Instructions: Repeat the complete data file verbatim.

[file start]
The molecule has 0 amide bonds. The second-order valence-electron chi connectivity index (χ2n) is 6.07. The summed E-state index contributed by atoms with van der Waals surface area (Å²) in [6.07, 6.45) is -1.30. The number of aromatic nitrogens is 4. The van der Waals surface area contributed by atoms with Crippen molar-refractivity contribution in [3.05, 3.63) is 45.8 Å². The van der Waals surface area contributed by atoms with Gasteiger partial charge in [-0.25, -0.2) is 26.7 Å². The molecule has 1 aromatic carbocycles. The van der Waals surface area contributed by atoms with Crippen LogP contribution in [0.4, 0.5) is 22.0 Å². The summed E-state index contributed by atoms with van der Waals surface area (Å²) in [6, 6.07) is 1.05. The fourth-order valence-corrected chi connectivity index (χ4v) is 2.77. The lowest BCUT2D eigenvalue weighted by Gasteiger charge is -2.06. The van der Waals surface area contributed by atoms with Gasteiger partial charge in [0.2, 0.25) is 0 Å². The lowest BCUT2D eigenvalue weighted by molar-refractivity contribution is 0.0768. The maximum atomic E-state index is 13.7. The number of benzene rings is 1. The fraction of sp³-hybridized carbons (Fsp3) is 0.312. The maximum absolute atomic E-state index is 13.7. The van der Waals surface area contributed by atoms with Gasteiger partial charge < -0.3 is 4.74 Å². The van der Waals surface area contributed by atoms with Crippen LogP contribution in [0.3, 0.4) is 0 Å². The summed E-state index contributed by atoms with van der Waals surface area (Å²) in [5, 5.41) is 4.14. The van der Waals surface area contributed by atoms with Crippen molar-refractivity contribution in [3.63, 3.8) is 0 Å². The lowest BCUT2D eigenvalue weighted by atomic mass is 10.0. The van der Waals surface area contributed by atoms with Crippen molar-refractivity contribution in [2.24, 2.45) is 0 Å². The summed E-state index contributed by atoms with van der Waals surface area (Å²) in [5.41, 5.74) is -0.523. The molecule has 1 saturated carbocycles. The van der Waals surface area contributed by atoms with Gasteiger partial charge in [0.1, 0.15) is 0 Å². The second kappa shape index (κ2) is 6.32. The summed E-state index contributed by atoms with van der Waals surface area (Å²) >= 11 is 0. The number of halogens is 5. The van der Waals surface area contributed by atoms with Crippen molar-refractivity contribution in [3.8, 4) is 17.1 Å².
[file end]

The molecule has 0 amide bonds. The second-order valence-electron chi connectivity index (χ2n) is 6.07. The summed E-state index contributed by atoms with van der Waals surface area (Å²) in [6.07, 6.45) is -1.30. The number of aromatic nitrogens is 4. The van der Waals surface area contributed by atoms with Crippen molar-refractivity contribution in [3.05, 3.63) is 45.8 Å². The van der Waals surface area contributed by atoms with Gasteiger partial charge in [-0.25, -0.2) is 26.7 Å². The molecule has 1 aromatic carbocycles. The van der Waals surface area contributed by atoms with Crippen LogP contribution in [0.4, 0.5) is 22.0 Å². The summed E-state index contributed by atoms with van der Waals surface area (Å²) in [6, 6.07) is 1.05. The fourth-order valence-corrected chi connectivity index (χ4v) is 2.77. The lowest BCUT2D eigenvalue weighted by Gasteiger charge is -2.06. The van der Waals surface area contributed by atoms with Gasteiger partial charge in [0.2, 0.25) is 0 Å². The lowest BCUT2D eigenvalue weighted by molar-refractivity contribution is 0.0768. The maximum atomic E-state index is 13.7. The number of benzene rings is 1. The fraction of sp³-hybridized carbons (Fsp3) is 0.312. The maximum absolute atomic E-state index is 13.7. The van der Waals surface area contributed by atoms with Gasteiger partial charge < -0.3 is 4.74 Å². The van der Waals surface area contributed by atoms with Crippen LogP contribution in [0.3, 0.4) is 0 Å². The summed E-state index contributed by atoms with van der Waals surface area (Å²) in [5, 5.41) is 4.14. The van der Waals surface area contributed by atoms with Crippen molar-refractivity contribution in [3.63, 3.8) is 0 Å². The lowest BCUT2D eigenvalue weighted by atomic mass is 10.0. The van der Waals surface area contributed by atoms with Crippen molar-refractivity contribution in [2.24, 2.45) is 0 Å². The summed E-state index contributed by atoms with van der Waals surface area (Å²) in [5.41, 5.74) is -0.523. The molecule has 1 saturated carbocycles. The van der Waals surface area contributed by atoms with Gasteiger partial charge in [0.1, 0.15) is 0 Å². The second kappa shape index (κ2) is 6.32. The summed E-state index contributed by atoms with van der Waals surface area (Å²) >= 11 is 0. The number of halogens is 5. The van der Waals surface area contributed by atoms with Crippen molar-refractivity contribution in [3.8, 4) is 17.1 Å².